Can Amazon seriously take on FedEx and UPS as a major small parcel provider? There are plenty of naysayers that believe it can’t – the costs to establish a network are huge, but who says Amazon has to do it the FedEx or UPS way?

We outlined how blockchain could end the duopoly in the November/December issue of PARCEL, but Amazon has already set the stage to break the parcel grip that UPS and FedEx have enjoyed for a number of years.

Air freight, ocean freight, large and small parcels — Amazon has it covered. Amazon announced its Prime Air in 2016 upon its airplane lease agreements with ABX Air and Atlas Air. This allows for later cut-off times for shippers and faster delivery times. Earlier this year, Amazon announced it would build its own cargo air hub in Northern Kentucky, where it plans to employ 2,000 people. How many “shippers” do you know that build their own air hub?

Moving along, Amazon’s Chinese subsidiary obtained a non-vessel operating common carrier (NVOCC) license to operate between China and the US in 2015. Not much is known about this license, but it is assumed it was obtained in order to manage cross-border shipments between the two countries in the most cost-efficient manner. Amazon continues to utilize forwarders for ocean freight shipments, so time will tell what this outcome will bring. While some other large retailers may have similar licenses, many opt not to use them but instead favor their forwarding partners because of the established relationships forwarders traditionally have with carriers.

Also in 2015, Amazon acquired “thousands” of trailers, which caused many folks in the industry to question if the e-commerce behemoth was moving into the trucking space. According to Amazon, the branded trailers were to be used to transport products between its various fulfilment and sortation centers. Indeed, if you travel along the various interstates, you’re likely to see regional truck carriers pulling these trailers.

To help its truck carrier partners, Amazon recently introduced an app, Relay, to make it easier to pick up and drop off packages at Amazon warehouses. According to the website, drivers enter cargo information into the app, allowing them to check in with a QR code and get through the security gate, avoiding the manual process of badging in. At some facilities, Amazon has even built special Relay lanes.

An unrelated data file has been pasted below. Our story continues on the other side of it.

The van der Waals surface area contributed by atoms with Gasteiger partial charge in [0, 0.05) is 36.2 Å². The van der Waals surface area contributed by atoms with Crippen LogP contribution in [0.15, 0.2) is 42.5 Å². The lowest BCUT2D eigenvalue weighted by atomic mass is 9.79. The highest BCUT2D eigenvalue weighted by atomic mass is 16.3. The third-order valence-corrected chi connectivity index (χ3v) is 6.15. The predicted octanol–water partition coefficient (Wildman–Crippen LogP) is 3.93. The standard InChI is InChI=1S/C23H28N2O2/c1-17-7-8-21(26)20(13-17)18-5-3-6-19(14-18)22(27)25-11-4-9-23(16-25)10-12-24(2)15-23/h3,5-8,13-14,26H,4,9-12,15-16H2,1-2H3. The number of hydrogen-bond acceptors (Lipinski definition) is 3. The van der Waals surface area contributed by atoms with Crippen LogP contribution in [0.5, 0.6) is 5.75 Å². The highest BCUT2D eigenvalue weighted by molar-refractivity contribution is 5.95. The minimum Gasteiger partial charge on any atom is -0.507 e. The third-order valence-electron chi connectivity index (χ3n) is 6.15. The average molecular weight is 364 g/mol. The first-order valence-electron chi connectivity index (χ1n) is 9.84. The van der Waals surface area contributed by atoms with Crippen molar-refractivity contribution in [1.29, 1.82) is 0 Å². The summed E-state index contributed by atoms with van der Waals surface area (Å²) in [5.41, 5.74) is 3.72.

Rumors abound that Amazon is also working on an app to match truck carriers with cargo, which has created quite a stir in the truck brokerage sector. Are they or aren’t they? Stay tuned.

Finally, the last mile. This is where FedEx, UPS, and USPS truly excel. Amazon typically uses all three carriers along with regional providers. But, it seems that Amazon wants to control the customer experience all the way to the customer’s front door. Amazon Flex, a crowd-source delivery service, was introduced in 2015. According to Gizmodo, the only requirements to participate are: be 21 or older, pass Accurate Background’s vetting, own a smartphone with Flex installed, and have access to a car, bike, or public transportation. The app includes deliveries for Fresh and Restaurant delivery as well. Couriers pick “blocks” with an associated route and payout. We believe that Amazon will probably focus mainly on urban areas where the density is high and place parcels destined to rural locations into the postal service.

Amazon continues to invest in their logistics infrastructure not only in the US but around the world. While still utilizing logistics and delivery partners, can Amazon be considered a viable competitor against FedEx, UPS, USPS, and DHL? You bet.

Paul D’Arrigo is Vice President of Information Technology at Spend Management Experts. Please visit for more information.